Sustainable consumption and production (SCP) is at the core of the United Nations Sustainable Development Goals (SDGs), specifically addressed by SDG 12. This goal aims to "ensure sustainable consumption and production patterns," acting as a cross-cutting theme that feeds into other SDGs such as those related to climate change, poverty, health, and sustainable cities.
SCP involves using services and products in a way that minimizes environmental damage, preserves natural resources, and promotes social equity. The purpose is to decouple economic growth from environmental degradation, which means pursuing economic development in a way that can be sustained by the planet over the long term. SCP requires changes at all levels of society, from individuals to businesses to governments.
At the individual level, SCP implies making lifestyle choices that reduce environmental impact. This might include reducing, reusing, and recycling waste, choosing products with less packaging, and opting for more sustainable forms of transport like cycling or public transport.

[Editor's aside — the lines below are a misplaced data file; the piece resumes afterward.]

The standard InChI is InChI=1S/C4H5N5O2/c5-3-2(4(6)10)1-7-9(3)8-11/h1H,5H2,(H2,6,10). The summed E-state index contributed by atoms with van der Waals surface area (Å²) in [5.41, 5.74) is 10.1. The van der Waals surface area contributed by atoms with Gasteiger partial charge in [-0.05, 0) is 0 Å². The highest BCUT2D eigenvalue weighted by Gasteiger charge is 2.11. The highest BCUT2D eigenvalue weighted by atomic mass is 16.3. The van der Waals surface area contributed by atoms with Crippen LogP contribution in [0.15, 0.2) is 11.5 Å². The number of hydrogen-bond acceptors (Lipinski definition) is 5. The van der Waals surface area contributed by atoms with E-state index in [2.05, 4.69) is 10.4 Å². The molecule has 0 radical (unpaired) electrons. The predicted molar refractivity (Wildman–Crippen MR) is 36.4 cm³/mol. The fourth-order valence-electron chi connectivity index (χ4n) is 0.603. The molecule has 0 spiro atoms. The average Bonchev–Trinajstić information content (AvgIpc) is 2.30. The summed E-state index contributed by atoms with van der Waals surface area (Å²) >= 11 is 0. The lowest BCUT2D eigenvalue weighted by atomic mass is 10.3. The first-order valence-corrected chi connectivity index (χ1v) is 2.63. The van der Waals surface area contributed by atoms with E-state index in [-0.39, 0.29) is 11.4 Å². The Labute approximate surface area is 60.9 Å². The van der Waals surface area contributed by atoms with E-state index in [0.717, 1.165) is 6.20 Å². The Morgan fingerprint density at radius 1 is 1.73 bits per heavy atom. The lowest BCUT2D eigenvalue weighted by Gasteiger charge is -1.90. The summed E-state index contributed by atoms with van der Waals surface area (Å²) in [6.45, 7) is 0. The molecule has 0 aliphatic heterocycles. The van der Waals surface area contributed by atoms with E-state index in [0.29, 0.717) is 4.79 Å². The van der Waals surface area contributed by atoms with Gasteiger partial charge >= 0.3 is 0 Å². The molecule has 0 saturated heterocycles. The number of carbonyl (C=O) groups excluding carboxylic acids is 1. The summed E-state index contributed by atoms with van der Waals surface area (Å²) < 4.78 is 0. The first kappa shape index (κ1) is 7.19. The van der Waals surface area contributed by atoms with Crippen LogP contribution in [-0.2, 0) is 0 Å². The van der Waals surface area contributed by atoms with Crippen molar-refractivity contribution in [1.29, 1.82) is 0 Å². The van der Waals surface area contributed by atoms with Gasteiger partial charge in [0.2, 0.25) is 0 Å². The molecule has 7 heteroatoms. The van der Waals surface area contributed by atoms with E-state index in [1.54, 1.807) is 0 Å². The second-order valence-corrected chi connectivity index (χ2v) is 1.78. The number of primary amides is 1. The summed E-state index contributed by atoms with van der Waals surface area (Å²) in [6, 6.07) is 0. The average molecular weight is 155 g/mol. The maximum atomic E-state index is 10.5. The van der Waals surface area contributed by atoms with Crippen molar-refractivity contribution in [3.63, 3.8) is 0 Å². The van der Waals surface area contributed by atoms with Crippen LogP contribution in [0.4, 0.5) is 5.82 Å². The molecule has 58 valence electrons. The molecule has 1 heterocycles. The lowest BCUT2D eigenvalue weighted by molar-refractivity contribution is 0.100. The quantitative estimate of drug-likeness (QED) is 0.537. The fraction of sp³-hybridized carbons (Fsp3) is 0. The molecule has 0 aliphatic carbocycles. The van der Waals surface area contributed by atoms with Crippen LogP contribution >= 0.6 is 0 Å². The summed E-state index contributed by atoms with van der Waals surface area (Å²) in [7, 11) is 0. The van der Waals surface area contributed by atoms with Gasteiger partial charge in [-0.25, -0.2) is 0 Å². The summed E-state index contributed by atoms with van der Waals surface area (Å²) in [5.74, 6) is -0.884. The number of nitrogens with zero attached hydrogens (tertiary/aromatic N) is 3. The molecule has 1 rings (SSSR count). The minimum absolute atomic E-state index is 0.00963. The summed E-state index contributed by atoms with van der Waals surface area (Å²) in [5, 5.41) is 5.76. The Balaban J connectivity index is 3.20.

For businesses, SCP entails adopting sustainable business models and practices. This could include improving resource efficiency, investing in renewable energy, designing products that are durable and recyclable, and ensuring fair labor practices.
At the government level, SCP involves implementing policies that support sustainable business practices and incentivize sustainable consumer behavior. This might involve regulations to reduce pollution, subsidies for renewable energy, and campaigns to raise awareness about sustainable consumption.
SCP also plays a role in several other SDGs. For example, sustainable production practices can help mitigate climate change (SDG 13) by reducing greenhouse gas emissions. Additionally, by reducing the pressure on natural resources, SCP supports the goals related to life below water (SDG 14) and life on land (SDG 15).
While progress has been made in certain areas, challenges remain in achieving the shift towards SCP. These include existing patterns of overconsumption, limited awareness about the impacts of consumption, and the need for technological innovation to enable more sustainable production.